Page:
Alibaba's AI centre, launched last year jointly with Nanyang Technological University, now has more than 50 researchers from both organisations working in areas such as the diagnosis and prevention of diseases like arthritis and tuberculosis.
Huawei's AI lab, which aims to provide a testbed for AI and 5G applications, including autonomous vehicle navigation, will be officially opened on Friday (Nov 22).
While the US and China continue to sort out their disagreements, the rest of the world can work on establishing multilateral norms, such as agreeing to use AI ethically and responsibly, Dr Balakrishnan added.
Experts said AI use will be responsible and socially accepted if machines do not take over the diagnosis and prescription of treatment for patients, which should always involve a human doctor. Responsible AI use also ensures that the data sets used to train systems, say, to sift out suitable candidates for a job do not discriminate candidates of a particular gender or race.
Should Singapore be concerned that China's style of AI use might not agree with the ethical framework Singapore has put out? Experts said yes.
Maybank Kim Eng economist Chua Hak Bin said the local authorities should ensure that China AI firms modify their programs to accommodate individual country or client needs. "Even so, we should not exclude or discriminate outright against Chinese AI firms because of the fear of their technology," he said.
Mr Alex Capri, a visiting senior fellow at the NUS Business School's department of analytics and operations, warned of risks involving intellectual property thefts and data privacy violations when dealing with China firms. "But firms still gain more from collaboration and open trade than by building walls," he said.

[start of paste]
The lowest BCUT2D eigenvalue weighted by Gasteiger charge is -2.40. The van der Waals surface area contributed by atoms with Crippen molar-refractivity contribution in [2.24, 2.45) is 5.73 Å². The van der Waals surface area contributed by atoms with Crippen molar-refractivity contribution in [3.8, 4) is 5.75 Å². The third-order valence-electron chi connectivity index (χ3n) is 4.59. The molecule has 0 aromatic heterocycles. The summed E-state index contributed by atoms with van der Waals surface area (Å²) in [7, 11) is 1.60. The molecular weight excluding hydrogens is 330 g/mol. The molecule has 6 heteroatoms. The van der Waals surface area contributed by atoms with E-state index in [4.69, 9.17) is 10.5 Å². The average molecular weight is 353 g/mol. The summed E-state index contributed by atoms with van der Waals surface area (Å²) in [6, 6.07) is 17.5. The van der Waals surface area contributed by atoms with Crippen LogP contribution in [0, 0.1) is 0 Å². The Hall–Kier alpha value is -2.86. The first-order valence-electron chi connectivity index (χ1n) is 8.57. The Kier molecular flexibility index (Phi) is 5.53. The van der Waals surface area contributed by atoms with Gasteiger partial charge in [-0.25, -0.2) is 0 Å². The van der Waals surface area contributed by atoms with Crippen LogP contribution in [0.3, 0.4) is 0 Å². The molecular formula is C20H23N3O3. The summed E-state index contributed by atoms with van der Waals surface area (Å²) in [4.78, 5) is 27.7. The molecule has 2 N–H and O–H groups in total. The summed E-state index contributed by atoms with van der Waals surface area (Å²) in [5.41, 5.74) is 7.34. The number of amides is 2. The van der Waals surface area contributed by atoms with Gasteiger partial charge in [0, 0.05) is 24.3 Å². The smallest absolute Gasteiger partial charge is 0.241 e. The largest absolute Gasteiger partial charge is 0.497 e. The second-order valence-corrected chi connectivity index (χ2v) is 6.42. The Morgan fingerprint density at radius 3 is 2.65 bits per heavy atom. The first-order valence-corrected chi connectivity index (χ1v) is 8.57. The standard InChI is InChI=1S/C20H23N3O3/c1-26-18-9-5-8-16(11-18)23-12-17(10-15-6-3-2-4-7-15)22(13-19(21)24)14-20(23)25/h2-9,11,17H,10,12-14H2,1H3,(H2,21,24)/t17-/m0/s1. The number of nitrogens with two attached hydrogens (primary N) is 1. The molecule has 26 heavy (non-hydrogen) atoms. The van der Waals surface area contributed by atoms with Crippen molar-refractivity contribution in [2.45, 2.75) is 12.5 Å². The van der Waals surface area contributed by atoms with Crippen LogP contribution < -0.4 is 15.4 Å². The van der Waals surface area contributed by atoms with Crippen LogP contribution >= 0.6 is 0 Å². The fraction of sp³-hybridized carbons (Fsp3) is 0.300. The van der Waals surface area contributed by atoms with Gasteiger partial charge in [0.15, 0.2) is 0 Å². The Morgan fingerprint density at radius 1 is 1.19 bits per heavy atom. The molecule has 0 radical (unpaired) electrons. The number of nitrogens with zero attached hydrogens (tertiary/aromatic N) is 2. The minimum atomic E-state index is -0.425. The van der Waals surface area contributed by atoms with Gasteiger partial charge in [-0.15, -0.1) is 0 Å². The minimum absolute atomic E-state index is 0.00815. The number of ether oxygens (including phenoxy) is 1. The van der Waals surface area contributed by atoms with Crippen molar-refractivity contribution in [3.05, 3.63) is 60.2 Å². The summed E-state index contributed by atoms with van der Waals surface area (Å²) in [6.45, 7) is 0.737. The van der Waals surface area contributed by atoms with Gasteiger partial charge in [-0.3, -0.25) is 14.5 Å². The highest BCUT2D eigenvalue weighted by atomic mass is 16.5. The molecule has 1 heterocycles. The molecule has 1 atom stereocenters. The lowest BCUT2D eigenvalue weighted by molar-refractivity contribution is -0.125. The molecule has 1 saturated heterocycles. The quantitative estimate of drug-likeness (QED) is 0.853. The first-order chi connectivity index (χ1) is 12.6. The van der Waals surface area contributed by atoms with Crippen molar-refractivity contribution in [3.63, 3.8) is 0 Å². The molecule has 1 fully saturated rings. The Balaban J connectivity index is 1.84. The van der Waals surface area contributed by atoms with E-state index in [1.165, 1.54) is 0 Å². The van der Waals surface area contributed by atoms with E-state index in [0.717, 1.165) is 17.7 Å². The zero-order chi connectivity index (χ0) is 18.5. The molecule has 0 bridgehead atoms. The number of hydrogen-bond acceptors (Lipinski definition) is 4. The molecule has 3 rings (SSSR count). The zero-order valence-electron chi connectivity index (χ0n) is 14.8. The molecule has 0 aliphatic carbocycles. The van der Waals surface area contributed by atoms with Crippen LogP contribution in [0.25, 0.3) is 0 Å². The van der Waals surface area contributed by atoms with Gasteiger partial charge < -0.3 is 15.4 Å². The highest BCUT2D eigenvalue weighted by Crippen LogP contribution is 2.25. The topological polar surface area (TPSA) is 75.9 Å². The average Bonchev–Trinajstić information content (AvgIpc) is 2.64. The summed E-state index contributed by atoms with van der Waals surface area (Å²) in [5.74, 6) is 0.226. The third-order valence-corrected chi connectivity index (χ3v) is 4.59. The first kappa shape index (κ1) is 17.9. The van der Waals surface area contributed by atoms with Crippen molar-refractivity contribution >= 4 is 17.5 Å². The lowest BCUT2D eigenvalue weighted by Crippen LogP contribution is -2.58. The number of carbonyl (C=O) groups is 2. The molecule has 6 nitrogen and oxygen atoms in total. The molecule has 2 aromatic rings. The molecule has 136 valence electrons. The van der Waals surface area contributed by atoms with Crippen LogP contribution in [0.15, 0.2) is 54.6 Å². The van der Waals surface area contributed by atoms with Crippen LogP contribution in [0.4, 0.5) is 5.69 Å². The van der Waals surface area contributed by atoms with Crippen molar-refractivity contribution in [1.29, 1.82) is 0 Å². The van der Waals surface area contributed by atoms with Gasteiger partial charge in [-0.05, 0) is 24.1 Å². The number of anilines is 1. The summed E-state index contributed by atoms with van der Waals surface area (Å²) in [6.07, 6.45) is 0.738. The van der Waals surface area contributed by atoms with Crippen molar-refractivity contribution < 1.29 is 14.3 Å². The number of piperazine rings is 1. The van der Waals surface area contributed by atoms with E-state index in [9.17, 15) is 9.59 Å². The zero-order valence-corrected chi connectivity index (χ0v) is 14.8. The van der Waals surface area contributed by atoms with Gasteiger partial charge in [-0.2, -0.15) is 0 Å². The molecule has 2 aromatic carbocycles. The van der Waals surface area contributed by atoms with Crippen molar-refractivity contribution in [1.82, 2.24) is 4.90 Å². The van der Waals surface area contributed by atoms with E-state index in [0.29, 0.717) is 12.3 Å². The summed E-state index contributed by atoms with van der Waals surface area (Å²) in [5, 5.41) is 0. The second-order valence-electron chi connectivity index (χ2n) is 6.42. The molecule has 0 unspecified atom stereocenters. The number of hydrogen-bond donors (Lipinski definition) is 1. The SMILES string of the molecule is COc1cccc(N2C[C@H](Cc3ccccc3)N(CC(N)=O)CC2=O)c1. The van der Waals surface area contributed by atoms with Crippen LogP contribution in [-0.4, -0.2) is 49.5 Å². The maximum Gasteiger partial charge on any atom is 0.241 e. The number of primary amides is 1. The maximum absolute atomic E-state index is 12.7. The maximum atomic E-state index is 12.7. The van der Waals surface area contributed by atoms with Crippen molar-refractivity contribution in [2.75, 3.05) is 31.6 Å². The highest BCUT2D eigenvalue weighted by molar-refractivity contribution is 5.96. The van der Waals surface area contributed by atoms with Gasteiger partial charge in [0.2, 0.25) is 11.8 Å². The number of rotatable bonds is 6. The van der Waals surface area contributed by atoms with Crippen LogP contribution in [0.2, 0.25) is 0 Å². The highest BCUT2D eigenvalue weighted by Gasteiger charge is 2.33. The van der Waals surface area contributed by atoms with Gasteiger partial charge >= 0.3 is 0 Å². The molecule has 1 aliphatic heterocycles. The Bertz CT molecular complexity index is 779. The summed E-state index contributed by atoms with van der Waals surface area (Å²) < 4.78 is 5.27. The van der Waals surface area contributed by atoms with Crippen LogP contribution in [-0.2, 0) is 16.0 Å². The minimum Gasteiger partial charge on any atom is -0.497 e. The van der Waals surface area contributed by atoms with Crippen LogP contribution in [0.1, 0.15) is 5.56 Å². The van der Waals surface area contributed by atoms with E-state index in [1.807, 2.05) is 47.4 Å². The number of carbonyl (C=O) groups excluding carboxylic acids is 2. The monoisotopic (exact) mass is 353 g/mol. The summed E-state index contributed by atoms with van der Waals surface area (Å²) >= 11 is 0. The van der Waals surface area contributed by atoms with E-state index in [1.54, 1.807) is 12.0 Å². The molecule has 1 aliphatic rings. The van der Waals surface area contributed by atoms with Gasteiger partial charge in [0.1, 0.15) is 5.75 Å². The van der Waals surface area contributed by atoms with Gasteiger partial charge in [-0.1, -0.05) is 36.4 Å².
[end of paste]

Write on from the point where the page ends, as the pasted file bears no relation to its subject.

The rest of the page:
"The China market and its tech firms offer several key opportunities: access to huge amounts of data and massive scale," he added, noting that the use of open-sourced and sandbox technologies will allow for open collaboration without compromising data privacy and protection.
AI showcase in Punggol will feature mini Silicon Valley
Central to Singapore's artificial intelligence (AI) strategy is the 50ha Punggol Digital District, announced in January 2018 by Senior Minister and Coordinating Minister for National Security Teo Chee Hean.
The district will house a business park being developed by national industrial estate developer JTC to create a mini Silicon Valley, where cyber security and technology firms are located.
The Singapore Institute of Technology's new campus will be in the district by 2023, and will be among the first buildings to be ready there, contributing to some 28,000 digital economy jobs expected to be generated there.
Locating students, faculty and industry professionals together allows greater collaboration. For instance, new ideas conceived in Singapore Institute of Technology could be test-bedded in the companies there, enabling products to come onto the market faster.
Government agencies, such as the Cyber Security Agency of Singapore, currently in Maxwell Road, will also move there.
JTC is working with GovTech, the agency behind tech transformation in the public sector in Singapore, to build a 3D map of the entire estate for predictive maintenance and to explore the use of robots controlled remotely to manage emergencies such as putting out small fires.